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Things You Should Know When Living Next to…

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Vineyard © A. Napier

Learn some important points for living next to a variety of farms and other agricultural operations.


Like other farming operations, vineyards generate noise from field equipment. Typical equipment includes tractors and sprayers in the spring and bird control devices (cannons and bird distress calls) near harvest. A common pesticide used in vineyards is sulfur for control of powdery mildew. It may be applied numerous times during the spring and summer. Some people are allergic to sulfur, but even if you aren’t allergic, it has a distinct odor that you may find offensive. Phenoxy-type herbicides (such as Crossbow) used for poison oak, blackberry and thistle control are devastating to vineyards. Even small quantities can volatize during high temperatures and carry on the wind for miles. Oregon Department of Agriculture can fine for spray drift and require violators to pay for all damage and losses incurred by the vineyard.


Workers prune orchards between November and February. In early February orchard sprayers, which emit a high pitched whine, cover dormant trees with oil and sulfur to control insects and diseases. Expect to see signs warning about chemical use and entry restrictions while the orchard is being sprayed. March to June is bloom season and time to control frost, insects, and diseases. From dusk until dawn orchard sprayers and wind machines make noise and blow air. Harvest season depends on the type of orchard, but typically occurs sometime between July and early October. During harvest, forklifts in the orchard gather fruit bins and load trucks to haul the fruit. After the harvest, sprayers apply foliar nutrients to the leaves and apply oil and sulfur to control overwintering insects.

Seed Farms

Pollination, which may last from ten days to three weeks, is a bad time for people with allergies. Depending on the grass variety, it will be sprayed one to four times a year. You may want to be informed about the kinds of chemicals used. Harvesting activities may take place at almost any time of night or day: some farmers start at 4:00 am and others prefer to work until 10:00 or 11:00 at night. Various grass seed farming practices create noticeable quantities of dust. A grass seed field might be dusty for about five days over the growing season, and although most farmers try to be considerate of their neighbors, they may not be able to wait until the wind is favorable before they have to complete their work.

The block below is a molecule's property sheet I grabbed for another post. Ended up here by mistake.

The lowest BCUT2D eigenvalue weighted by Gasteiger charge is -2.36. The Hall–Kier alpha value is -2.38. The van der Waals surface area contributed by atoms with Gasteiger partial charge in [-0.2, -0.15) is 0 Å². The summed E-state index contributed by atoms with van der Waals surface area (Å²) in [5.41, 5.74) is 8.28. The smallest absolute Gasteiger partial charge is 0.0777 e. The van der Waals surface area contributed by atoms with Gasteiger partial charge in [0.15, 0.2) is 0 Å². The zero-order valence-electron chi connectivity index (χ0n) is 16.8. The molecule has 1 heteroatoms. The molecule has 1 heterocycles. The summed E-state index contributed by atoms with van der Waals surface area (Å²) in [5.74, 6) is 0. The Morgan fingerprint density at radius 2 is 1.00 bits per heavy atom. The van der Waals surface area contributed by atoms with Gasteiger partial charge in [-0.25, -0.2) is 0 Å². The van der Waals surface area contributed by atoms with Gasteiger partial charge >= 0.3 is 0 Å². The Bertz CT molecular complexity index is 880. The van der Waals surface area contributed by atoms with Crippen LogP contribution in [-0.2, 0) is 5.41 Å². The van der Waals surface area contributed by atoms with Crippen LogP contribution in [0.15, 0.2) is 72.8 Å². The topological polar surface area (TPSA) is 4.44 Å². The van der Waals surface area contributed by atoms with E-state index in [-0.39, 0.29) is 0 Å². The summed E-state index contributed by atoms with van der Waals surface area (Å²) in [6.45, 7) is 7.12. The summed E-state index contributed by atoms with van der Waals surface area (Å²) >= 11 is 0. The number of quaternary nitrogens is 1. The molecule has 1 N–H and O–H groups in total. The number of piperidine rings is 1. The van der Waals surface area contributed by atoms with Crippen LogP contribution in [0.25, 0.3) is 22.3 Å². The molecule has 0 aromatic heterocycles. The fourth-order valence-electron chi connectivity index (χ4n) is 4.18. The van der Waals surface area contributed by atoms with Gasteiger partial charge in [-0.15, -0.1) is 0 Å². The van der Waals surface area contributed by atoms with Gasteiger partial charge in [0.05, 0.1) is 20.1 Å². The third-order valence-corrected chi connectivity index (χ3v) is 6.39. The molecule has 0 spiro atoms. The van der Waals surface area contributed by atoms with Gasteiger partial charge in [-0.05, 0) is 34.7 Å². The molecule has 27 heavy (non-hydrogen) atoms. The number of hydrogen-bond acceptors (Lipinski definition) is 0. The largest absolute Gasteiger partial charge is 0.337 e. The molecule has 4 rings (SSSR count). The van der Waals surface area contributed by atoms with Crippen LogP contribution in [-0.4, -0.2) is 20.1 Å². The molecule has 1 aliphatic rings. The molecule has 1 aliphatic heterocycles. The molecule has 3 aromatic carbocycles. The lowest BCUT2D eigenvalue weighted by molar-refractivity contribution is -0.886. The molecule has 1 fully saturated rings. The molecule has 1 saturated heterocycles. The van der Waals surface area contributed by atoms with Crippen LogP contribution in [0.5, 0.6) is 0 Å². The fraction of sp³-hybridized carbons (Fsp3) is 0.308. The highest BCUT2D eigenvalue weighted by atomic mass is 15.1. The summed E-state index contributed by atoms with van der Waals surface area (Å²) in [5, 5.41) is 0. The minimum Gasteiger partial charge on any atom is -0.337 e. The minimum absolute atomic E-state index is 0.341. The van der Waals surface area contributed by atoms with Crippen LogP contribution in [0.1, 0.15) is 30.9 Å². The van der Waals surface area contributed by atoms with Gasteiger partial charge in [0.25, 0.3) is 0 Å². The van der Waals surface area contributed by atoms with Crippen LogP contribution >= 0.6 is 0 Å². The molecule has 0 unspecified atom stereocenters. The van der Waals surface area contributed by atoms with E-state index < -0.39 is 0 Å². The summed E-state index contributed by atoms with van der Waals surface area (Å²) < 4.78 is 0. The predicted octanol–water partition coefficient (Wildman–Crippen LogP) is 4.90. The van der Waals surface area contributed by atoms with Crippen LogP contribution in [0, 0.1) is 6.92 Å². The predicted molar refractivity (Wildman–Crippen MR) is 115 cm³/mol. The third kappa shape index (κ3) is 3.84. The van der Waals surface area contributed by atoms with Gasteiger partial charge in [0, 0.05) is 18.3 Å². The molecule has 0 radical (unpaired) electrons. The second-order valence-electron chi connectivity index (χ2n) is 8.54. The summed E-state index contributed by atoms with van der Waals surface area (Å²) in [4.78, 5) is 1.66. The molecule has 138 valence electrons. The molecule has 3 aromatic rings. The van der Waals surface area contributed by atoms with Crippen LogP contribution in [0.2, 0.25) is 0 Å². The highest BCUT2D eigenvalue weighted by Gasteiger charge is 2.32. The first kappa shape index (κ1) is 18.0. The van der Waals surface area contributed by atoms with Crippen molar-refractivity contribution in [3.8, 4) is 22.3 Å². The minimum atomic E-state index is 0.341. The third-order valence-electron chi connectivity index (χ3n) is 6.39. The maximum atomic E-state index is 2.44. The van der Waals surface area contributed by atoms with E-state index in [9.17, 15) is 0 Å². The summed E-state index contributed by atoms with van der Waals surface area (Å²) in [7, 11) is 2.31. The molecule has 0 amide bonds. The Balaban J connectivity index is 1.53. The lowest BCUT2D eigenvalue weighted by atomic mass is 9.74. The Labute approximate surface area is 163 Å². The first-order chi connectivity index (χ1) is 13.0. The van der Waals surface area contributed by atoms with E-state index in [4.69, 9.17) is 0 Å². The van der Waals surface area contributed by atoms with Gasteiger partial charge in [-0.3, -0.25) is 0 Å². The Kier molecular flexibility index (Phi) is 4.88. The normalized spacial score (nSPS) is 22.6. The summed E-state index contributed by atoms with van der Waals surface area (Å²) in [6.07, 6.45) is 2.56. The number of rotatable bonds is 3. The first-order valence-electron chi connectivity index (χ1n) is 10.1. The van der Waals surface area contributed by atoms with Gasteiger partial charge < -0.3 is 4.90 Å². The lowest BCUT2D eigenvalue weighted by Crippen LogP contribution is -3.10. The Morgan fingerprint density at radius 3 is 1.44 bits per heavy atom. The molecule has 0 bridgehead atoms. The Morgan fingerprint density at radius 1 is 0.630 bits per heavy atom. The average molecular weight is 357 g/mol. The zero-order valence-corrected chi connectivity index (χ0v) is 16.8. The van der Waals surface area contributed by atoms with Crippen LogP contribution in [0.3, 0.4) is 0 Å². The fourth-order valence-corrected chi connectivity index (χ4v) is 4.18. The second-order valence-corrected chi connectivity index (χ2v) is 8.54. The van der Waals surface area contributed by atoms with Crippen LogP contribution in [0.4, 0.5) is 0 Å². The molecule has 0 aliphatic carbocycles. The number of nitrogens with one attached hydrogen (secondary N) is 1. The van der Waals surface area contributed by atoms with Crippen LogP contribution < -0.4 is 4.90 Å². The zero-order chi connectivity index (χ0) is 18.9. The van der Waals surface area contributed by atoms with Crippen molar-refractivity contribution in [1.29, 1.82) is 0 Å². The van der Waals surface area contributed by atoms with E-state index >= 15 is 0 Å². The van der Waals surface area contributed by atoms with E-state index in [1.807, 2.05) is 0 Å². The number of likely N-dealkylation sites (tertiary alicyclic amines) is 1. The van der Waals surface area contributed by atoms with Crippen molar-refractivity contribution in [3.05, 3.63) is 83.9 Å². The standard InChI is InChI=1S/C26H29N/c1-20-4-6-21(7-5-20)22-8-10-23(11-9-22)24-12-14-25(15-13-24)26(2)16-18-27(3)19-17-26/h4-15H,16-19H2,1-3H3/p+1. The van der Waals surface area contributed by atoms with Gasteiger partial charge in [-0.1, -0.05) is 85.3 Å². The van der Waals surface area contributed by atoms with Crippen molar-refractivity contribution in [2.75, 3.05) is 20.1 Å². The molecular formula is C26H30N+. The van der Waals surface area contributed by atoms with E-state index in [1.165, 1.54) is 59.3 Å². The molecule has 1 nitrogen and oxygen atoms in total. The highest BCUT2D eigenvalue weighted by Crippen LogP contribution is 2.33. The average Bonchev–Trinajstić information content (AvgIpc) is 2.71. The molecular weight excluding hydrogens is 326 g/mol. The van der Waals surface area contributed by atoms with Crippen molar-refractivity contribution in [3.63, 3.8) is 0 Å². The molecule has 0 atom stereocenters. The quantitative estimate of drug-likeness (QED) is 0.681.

Christmas Tree Farms

Harvest time spans from late October to December 10th during daylight hours. Helicopters are generally used by large commercial growers. Depending on weather conditions, helicopters can be used to fertilize trees or to spray weeds or fungus in the spring. In good weather spraying might occur from February to August but the most likely window is March to June. Trucks of various sizes are used in the Christmas tree industry. Crew trucks are most likely to be present from mid-June through September for pruning and harvest preparation. Big semi-trucks are used during harvest and at planting to bring in seedlings. Choose and cut operations generally operate from mid-November to Christmas. Weekends are the busiest times, especially the first weekend in December. Some farms may offer school tours. Erosion on steep hillsides is a common occurrence on tree farms with bare soil. Consider talking to your neighbor about intercropping with grasses if you see muddy water in the ditches by a public road.